Other philosophers have tried to establish criteria for existence. One criterion would be as follows: “Admit into your ontology whatever can take a value of a bound variable”. A variable is a general substitute mark for a range of values that it may take. Take the variable “x” and let us determine that it ranges over xylophones, where the xylophone is a “percussion instrument consisting of a series of wooden bars graduated in length to produce the musical scale, supported on belts of straw or felt, and sounded by striking with two small wooden hammers”, according to dictionary. There may be several such musical devices, xylophones “a”, “b”, “c” in this room. In order to distinguish them, we may resort to the convenient convention of naming them, say “Albert”, “Bruno” and “Cain”. “a”, “b”, “c” then stand for individuals, they are names for these individual entities. Whereas “x” is not a name and rather it is a variable. It is a placeholder for any of the potential names that may range under it. As such a mentioned kind of general placeholder, the “x” then may take several values. In fact, any old xylophone may be ranged under the scope of “x” once as we decide that “x” is a variable whose potential values are xylophones. But again, notice that “x” as such, as unbound, does not actually range over any of xylophones. The potential filling weight for variable “x” comes the moment as the variable is bound by the quantifier. There are two quantifiers, the existential (E) and the universal (V). Notice that as such, standing all alone, the variable “x” has no actual value. It does not refer to any individuals, in the manner in which the names “a”, “b”, “c” do. But once as the variable is bound by the quantifier, take “Ex” which goes for “there exists an x”, or “Vx” which goes for “all x”, the criterion for the existence shifts closer. In fact, in order to state that there is a xylophone, we would have to state there exists an x, such that this x is a xylophone, or such that it has the property X of being a xylophone if you wish. “Ex Xx” therefore reads “There exists an x such that this x is a xylophone”. Notice that variable “x” as such is not committed to anything existing, that it is just a placeholder. But once as the variable “x” is bound by the quantifier, be it the existential or universal quantifier, one gets committed to the existence of xylophones, in our case. One could just take “a” as the name of the individual xylophone Albert, and this name would designate some existing entity. In order to get a criterion for existence though, one rather should recur to cases of a bound variable. Taking this approach then, one can propose as such criterion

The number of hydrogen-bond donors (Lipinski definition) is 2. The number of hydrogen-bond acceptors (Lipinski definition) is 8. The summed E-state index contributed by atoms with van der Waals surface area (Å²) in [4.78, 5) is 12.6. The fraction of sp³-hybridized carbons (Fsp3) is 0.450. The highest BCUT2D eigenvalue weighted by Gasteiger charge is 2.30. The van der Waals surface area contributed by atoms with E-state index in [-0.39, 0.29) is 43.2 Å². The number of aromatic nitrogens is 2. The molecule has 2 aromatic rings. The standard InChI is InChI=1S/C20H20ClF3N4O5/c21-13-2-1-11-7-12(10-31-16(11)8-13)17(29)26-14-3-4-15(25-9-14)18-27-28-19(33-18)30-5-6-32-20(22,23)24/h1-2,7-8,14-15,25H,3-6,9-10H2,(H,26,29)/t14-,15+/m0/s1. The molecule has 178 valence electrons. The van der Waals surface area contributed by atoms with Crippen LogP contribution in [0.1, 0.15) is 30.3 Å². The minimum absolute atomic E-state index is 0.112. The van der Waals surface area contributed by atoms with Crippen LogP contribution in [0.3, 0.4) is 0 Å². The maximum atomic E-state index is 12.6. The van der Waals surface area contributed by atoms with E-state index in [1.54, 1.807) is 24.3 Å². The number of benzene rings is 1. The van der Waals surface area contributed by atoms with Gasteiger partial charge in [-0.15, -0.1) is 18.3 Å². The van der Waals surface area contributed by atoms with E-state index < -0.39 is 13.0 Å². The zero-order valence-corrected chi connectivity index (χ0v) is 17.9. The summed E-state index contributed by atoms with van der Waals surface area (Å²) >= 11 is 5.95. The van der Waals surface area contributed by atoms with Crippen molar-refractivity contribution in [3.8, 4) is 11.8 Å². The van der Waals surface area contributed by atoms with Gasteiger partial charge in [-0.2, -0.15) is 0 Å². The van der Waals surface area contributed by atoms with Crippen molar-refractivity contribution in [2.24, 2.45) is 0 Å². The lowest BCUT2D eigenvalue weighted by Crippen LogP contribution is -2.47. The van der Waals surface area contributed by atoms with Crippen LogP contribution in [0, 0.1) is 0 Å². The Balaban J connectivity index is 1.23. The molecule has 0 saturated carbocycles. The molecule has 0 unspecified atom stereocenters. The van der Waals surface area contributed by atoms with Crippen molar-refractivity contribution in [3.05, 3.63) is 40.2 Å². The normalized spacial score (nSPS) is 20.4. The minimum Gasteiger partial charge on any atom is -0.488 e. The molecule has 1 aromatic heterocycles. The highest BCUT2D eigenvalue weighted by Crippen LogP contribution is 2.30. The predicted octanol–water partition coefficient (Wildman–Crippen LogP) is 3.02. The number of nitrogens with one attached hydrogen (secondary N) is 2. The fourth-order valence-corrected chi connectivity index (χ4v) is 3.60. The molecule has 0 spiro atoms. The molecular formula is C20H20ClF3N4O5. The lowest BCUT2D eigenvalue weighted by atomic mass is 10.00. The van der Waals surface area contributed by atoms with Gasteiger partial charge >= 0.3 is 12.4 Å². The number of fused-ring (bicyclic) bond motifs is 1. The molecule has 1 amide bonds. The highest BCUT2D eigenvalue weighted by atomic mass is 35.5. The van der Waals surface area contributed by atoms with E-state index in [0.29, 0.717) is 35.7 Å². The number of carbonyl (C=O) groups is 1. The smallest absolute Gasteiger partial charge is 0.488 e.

(B) “To be is to be a value of a bound variable”.
What did one accomplish by establishing such a criterion? One has given the conditions under which to accept something as existing. According to this criterion one is committed to the being of whatever a variable that is bound under the existential or universal quantifier ranges over. We can say that criterion (B) offers conditions for ontological commitment.
What is an ontological commitment, really? It describes whatever we are committed to as having existence. If you take a look at this, then it turns out that (B) operates in the area of the ontic and not of that of the ontological, according to the above ontological difference approach to ontology. Answering to such a charge, the supporter of (B) may point out that it is not really clear what the ontological covers on its turn, in contradistinction to the ontic. By establishing (B) and applying it to the xylophones, we at least know what are the criteria of existence for xylophones. But the defender of ontological difference will have a hard time to explain what the ontology ranges over. He will have difficulty to answer the question of what area is covered by the commitments of ontology. Is the deep ontology advocate committed to the Being? But if so, he should show us the range of Being. If he can’t, we rather stay with xylophones, cats and possibly with sunsets, but not with the Being.
The approach proposed here respects both the criterion (B) of ontological commitment and the ontological difference. Just how can one do this? To make a long answer short in a preliminary manner, such a move can be achieved by taking the inclusive approach with respect to what there is. The inclusive approach attempted here will be attempted by embracing the underlying contextual variability in respect to the ontological questions.
One thing that the criterion about what there is may wish to cover is the difference between the real and between the fictional entities. The cup in front of me is real, so it seems. But Little Red Riding Hood does not have the same kind of existence. According to the distinction introduced by the Slovene philosopher Ernst Mally (1926) (honored by Edward Zalta (1988) and many others), one can describe the difference by the fact that the cup of tea on my desk exemplifies properties such as being warm, being of yellow color. Whereas Little Red Riding Hood, as a fictional object, together with Sherlock Holmes, just encode the properties such as wearing a red hat and a basket, or again being resident of London Town. Notice that under sufficient scrutiny, I can identify any property of the really existing cup of tea sitting on my desk, such as its weight. But the fictional object such as Little Red Riding Hood may fail to exhibit some properties that we would expect her to. Just in order to take an example, Little Red Riding Hood stays indeterminate as to the color of her eyes. This property is just not mentioned anywhere in the fable. The property of the cup of tea that exists and sits on our table, the property of being yellow is vague. Indeed, as one looks at our cup, one can see that its yellow color is not uniform and that there are different shades in which it comes, under variable conditions of illumination. On the other hand, the red color of Little Red Riding Hood as a fictional object is non-vague and uniform, unless otherwise characterized in the story. Besides to the difference between ontology and the ontic, and besides to the criterion of ontological commitment in determining of what there is, there are thus a range of other issues in ontology as well, such as the question what is the kind of existence proper to fictional objects, and how would these objects satisfy criterion (B).